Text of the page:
My grandfather arrived at St. John, New Brunswick, Canada in 1897.
Family lore says that he walked >from St. John to New York City (a
little over 600 miles), but I cannot vouch for the accuracy of this
story. (Other parts of his immigration saga as we were told it have
already been proven wrong.)
A more likely alternative if the immigrant had any money or any
relatives in St. John would be travel by railroad. A rail line from
St. John to Bangor, Maine was opened in 1869. Bangor was already
connected by rail to Portland and >from there rail lines extended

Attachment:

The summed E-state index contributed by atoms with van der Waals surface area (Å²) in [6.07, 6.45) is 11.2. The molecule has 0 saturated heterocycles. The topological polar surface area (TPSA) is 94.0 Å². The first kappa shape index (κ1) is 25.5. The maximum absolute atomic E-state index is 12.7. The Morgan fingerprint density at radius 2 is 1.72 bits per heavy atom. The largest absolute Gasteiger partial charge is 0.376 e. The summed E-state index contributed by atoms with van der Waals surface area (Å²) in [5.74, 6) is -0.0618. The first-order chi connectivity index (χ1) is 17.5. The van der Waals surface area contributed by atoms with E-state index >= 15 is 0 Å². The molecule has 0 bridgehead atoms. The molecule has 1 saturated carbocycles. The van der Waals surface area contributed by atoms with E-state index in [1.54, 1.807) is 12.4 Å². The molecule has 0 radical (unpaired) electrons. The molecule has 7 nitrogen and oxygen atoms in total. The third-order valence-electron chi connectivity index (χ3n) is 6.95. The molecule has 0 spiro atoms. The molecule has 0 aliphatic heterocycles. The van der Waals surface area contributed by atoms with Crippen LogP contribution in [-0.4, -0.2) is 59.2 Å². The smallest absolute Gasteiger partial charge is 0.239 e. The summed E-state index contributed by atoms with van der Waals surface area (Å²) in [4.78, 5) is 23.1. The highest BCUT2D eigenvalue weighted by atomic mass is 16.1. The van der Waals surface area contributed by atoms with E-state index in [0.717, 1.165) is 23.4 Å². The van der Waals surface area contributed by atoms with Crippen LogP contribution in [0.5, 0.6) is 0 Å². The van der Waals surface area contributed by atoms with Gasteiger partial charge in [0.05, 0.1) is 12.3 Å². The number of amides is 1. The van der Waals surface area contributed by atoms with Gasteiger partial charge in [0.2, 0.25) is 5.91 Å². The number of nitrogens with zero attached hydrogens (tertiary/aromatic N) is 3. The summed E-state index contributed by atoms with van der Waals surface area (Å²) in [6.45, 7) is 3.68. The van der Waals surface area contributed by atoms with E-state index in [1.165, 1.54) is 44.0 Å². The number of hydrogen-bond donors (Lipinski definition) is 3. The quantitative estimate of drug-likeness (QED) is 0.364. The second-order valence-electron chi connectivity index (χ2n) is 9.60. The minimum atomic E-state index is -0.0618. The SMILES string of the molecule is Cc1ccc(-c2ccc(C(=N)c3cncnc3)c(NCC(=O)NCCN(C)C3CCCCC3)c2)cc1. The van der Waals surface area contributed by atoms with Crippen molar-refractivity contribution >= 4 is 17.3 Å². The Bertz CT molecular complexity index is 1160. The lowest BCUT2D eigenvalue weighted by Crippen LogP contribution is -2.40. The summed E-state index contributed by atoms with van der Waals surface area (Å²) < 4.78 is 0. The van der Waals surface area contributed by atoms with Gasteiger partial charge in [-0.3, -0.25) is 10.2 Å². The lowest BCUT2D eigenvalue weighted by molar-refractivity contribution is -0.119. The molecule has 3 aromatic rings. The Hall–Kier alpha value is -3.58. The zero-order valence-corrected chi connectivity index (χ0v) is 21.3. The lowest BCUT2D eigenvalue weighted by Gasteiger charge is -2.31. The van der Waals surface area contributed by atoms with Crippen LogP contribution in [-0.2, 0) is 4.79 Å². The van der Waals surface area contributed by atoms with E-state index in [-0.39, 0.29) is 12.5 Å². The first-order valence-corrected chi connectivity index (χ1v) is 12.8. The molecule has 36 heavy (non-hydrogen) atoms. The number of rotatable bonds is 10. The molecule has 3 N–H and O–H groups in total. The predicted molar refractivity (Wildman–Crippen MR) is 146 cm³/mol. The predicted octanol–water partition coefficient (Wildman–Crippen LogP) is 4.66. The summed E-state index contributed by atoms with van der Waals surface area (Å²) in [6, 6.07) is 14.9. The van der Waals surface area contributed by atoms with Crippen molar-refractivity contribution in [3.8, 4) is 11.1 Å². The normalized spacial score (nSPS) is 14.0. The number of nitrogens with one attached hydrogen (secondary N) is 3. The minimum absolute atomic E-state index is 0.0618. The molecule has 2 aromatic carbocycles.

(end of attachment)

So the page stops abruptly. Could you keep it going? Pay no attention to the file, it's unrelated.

throughout the northeastern U.S.
Although there was no formal Jewish Immigrant Aid Society in St. John
until 1896, there had been a Jewish community in St. John since 1856,
and it is likely they furnished aid of some sort to Jewish travelers.
Unfortunately, I believe this will have to remain a matter of
speculation. I am not aware of any records that would have existed,
but I would love to be incorrect on that matter.